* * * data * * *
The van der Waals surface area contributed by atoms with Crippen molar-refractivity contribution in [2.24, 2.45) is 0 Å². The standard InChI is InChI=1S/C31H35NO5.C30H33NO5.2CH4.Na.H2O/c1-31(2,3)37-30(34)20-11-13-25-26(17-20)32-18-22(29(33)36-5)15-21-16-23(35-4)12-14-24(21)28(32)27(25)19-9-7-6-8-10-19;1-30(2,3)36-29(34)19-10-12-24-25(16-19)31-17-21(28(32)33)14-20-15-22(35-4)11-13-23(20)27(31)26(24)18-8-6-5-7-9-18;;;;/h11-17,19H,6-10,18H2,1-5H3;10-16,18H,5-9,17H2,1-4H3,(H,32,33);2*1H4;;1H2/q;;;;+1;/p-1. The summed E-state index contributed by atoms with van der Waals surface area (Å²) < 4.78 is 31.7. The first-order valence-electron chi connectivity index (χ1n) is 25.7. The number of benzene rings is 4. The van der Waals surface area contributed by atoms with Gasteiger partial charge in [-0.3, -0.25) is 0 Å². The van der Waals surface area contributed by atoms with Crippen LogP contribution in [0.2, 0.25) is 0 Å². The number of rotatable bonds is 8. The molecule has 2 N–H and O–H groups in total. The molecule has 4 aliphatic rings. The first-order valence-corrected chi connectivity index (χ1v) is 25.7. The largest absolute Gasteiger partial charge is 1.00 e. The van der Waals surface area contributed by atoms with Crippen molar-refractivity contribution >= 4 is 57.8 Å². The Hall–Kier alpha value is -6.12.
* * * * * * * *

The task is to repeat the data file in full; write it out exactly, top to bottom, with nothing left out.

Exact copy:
The van der Waals surface area contributed by atoms with Crippen molar-refractivity contribution in [2.24, 2.45) is 0 Å². The standard InChI is InChI=1S/C31H35NO5.C30H33NO5.2CH4.Na.H2O/c1-31(2,3)37-30(34)20-11-13-25-26(17-20)32-18-22(29(33)36-5)15-21-16-23(35-4)12-14-24(21)28(32)27(25)19-9-7-6-8-10-19;1-30(2,3)36-29(34)19-10-12-24-25(16-19)31-17-21(28(32)33)14-20-15-22(35-4)11-13-23(20)27(31)26(24)18-8-6-5-7-9-18;;;;/h11-17,19H,6-10,18H2,1-5H3;10-16,18H,5-9,17H2,1-4H3,(H,32,33);2*1H4;;1H2/q;;;;+1;/p-1. The summed E-state index contributed by atoms with van der Waals surface area (Å²) < 4.78 is 31.7. The first-order valence-electron chi connectivity index (χ1n) is 25.7. The number of benzene rings is 4. The van der Waals surface area contributed by atoms with Gasteiger partial charge in [-0.3, -0.25) is 0 Å². The van der Waals surface area contributed by atoms with Crippen LogP contribution in [0.2, 0.25) is 0 Å². The number of rotatable bonds is 8. The molecule has 2 N–H and O–H groups in total. The molecule has 4 aliphatic rings. The first-order valence-corrected chi connectivity index (χ1v) is 25.7. The largest absolute Gasteiger partial charge is 1.00 e. The van der Waals surface area contributed by atoms with Crippen molar-refractivity contribution >= 4 is 57.8 Å². The Hall–Kier alpha value is -6.12.